Restoring the Pride of the Public Service in Nigeria – Part 2
In this sense, therefore, it becomes imperative for the public service to then differentiate between its core and non-core functions. This distinction becomes necessary because the public service cannot afford to be saddled with things which could ordinarily be outsourced. The core functions of the MDAs are those that ought to be the focus of operations. This is essentially one of the mechanisms that facilitate efficient service delivery. The core competency thesis insists that an MDA becomes a high performing organization if it concentrates on its core functions and outsources its non-cores—HRM or ICT, for instance—to others.
All these back-end transformations need to be complemented by some positive institutional reforms that put the public service itself in operational light. First, a flexible, knowledge-based and technology-enabled public service can only function when it is manned by those who are themselves knowledge-administrators. The bureaucrats of the Weberian traditional administration would be at a loss how to handle the new managerial system. The new generation of public manager who have the capacity to manage the new administrative dynamics of the twenty first century must be adaptable, charismatic, emotionally and spiritually intelligent, entrepreneurial, possess the capacity to develop talents, have effective communication skills, must be competent, and so on. Unfortunately, within Nigeria’s diversity management system, informed by the practice of the quota system and the federal character principle, the managerial requirements for fishing out such competent public managers is seriously jeopardized.
I must insert this as an urgent skills imperative and as a compelling new set of competences that public servants aspiring to leadership positions must have. Within the framework of rethinking the intellectual bases of skills for running the business of government is the need to create a balance in operational delivery and policy experience of public officers. At the core of the operational experience of top public servants should be commercial experience through line responsibility for generating revenue in a complex market; for managing expectation of delivery against commitment with commercial stakeholders; experience with management of the negotiation of large scale commercial contracts from bidding and their operational delivery against contracted standards; including experience in loan financing; productivity and the financial costs of deliveries in the interface of PPPs and in core ventures, and many more, all with a view to deepening strategic communication between public managers and the private sector in the development process.
The public service must also have the capacity to determine the influx of those who will eventually be depended upon to achieve the performance and productivity on which the status of the public service depends. The pride of the public service therefore relies essentially on a human resources management process that sieve between those who have been called to serve and those merely looking for a means of livelihood. The system therefore needs a new induction and initiation framework that will facilitate recruitment, training, competence and retention of the public servants based on the best practices determining conditions of service—job evaluation and pay and compensation structure—that is comparable with the reward and performance structure in the other sectors of the economy; and that has the capacity to boost the prestige of the public managers and turn them into patriots ready to serve their country.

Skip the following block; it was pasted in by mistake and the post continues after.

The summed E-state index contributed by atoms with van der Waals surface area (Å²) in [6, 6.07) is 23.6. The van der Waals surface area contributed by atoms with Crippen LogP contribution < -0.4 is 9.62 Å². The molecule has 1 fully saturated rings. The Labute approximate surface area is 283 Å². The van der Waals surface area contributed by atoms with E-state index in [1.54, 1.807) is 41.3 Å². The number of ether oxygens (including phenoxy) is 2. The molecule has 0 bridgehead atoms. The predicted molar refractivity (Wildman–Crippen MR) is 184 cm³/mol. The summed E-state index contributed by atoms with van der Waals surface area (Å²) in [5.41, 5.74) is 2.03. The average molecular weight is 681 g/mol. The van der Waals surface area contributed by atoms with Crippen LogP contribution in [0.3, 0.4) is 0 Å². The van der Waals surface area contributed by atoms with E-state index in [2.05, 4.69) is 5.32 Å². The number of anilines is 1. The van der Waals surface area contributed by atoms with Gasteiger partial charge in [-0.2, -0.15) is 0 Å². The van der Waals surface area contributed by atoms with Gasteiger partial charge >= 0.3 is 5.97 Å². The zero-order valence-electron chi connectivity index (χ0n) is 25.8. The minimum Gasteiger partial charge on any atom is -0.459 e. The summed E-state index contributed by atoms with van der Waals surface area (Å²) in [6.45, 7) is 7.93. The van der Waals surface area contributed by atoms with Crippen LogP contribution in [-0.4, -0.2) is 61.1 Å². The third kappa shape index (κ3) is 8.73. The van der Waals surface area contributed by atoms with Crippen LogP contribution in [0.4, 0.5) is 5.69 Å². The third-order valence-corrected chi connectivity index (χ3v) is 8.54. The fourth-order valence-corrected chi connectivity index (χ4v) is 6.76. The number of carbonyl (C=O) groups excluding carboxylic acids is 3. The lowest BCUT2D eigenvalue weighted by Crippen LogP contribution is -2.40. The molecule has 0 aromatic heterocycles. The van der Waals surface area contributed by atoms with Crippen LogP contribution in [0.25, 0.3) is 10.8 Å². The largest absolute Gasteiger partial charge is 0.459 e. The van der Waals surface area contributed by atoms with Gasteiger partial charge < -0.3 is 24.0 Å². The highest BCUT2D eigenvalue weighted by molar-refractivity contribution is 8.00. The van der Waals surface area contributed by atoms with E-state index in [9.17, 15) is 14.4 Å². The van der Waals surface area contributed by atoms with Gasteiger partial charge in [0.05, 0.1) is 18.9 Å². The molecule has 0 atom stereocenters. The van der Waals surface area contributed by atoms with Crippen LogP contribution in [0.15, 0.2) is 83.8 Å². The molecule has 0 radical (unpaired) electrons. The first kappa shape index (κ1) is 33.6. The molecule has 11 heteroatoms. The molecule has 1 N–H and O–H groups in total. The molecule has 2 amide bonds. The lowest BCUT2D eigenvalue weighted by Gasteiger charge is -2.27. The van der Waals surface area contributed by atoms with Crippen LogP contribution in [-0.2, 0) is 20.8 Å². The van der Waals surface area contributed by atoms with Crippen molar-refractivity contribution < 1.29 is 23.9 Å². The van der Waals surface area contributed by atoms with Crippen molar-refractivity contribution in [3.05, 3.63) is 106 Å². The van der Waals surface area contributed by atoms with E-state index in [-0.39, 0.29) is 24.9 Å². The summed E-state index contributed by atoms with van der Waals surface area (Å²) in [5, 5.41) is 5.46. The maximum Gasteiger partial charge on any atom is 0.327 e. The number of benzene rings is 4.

Part of the human resources policy that turns raw recruits into competent public managers also include a framework of administrative leadership and mentoring that allows the leadership to reflect the true ethical requirement and values of the public service. It is in this sense that the entire public service becomes a veritable framework of mentoring from which those incoming into the service immediately begins to learn the ethical rope of service by merely gazing at the exemplary leadership attitude and character of those in authority. The leaders become the ethical compass that direct the operational essence of the public service in ways that yield productivity. What this suggests is that the public service must be able to put in place a learning infrastructure that ensures that apart from inducting new public servants, there will always be opportunities for relearning and reskilling that keeps the re-professionalization objectives always in tune with global administrative best practices, as well as systemic reforms that enables environmental scanning, benchmarking, self-introspection, and sustainable system improvements.
The future of the Nigerian public service cannot be divorced from its professional status as the institutional guarantee for good governance. This is the reason why all the operational and technocratic objectives of the National Strategy for Public Service Reform (NSPSR) must be fore-grounded within the imperative of restoring the pride of a system on whose shoulder rests the governance framework that Nigerians require to make sense of their lives as Nigerians.
Olaopa is a retired Federal Permanent Secretary and Professor of Public Administration
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